Secondly, while it may be true that many mutual funds place asset gathering ahead of performance, investors need to take responsibility for their part. After all, fund managers wouldn't tilt their portfolios toward high-sentiment stocks if investors didn't reward them for it! If you're considering investing in a fund because it buys lots of popular, in-favor stocks, think twice before pulling the trigger. In the future, investors will simply need to be more careful with respect to which funds they buy. It will take a little bit more work to figure out which funds place market-beating performance ahead of gathering assets, but there are some managers who do just that.

Thinking outside of the box
For example, take legendary investor Bruce Berkowitz, manager of the Fairholme Fund (FUND: FAIRX  ) . While Berkowitz has amassed a category-beating track record, he has done it by not being afraid to go against the grain and invest in beaten-up, unpopular companies. Right now, he is making big bets on out-of-favor financials AIG (NYSE: AIG  ) ,Citigroup (NYSE: C  ) , and Bank of America (NYSE: BAC  ) . Berkowitz believes that government intervention and years of scrutiny have forced these firms to clean up their balance sheets. Given their current low valuations and their future earnings power, he believes them to be attractive opportunities.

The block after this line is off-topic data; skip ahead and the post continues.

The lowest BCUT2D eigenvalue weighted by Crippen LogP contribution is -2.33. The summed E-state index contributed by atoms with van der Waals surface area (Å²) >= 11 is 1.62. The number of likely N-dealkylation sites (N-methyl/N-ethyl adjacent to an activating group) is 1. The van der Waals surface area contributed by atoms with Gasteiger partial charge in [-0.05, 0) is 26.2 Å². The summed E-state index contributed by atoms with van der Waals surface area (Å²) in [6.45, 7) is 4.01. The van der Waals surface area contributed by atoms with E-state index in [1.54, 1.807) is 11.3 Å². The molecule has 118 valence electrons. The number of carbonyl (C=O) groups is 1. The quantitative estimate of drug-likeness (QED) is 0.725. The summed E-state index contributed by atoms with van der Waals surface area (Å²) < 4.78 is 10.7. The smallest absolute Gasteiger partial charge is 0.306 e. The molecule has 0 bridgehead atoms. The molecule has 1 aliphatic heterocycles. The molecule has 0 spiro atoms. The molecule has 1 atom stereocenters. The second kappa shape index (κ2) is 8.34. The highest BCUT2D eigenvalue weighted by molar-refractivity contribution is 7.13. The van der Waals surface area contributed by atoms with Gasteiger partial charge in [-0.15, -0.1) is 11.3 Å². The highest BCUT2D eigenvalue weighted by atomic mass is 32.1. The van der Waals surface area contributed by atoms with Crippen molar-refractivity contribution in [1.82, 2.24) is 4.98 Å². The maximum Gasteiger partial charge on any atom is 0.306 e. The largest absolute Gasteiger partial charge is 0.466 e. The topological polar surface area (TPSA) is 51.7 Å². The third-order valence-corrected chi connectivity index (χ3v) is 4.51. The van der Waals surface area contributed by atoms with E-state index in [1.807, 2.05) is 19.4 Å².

Similarly, Janus Contrarian (FUND: JSVAX  ) manager David Decker likes to invest where others fear to tread. He has long invested heavily outside of the U.S., currently allocating nearly 18% of portfolio assets to Indian companies. Right now, Decker is also big on financials, which account for almost one-quarter of fund assets. Rather than banks, Decker believes mid-sized real estate development companies St. Joe (NYSE: JOE  ) , CB Richard Ellis (NYSE: CBG  ) , and Plum Creek Timber (NYSE: PCL  ) are the best way to play a recovery. Although the fund has encountered some bumps in the road from time to time, over the past decade it has handily beaten 94% of its large-blend peers, thanks to Decker's willingness to invest in out-of-favor and low-sentiment stocks.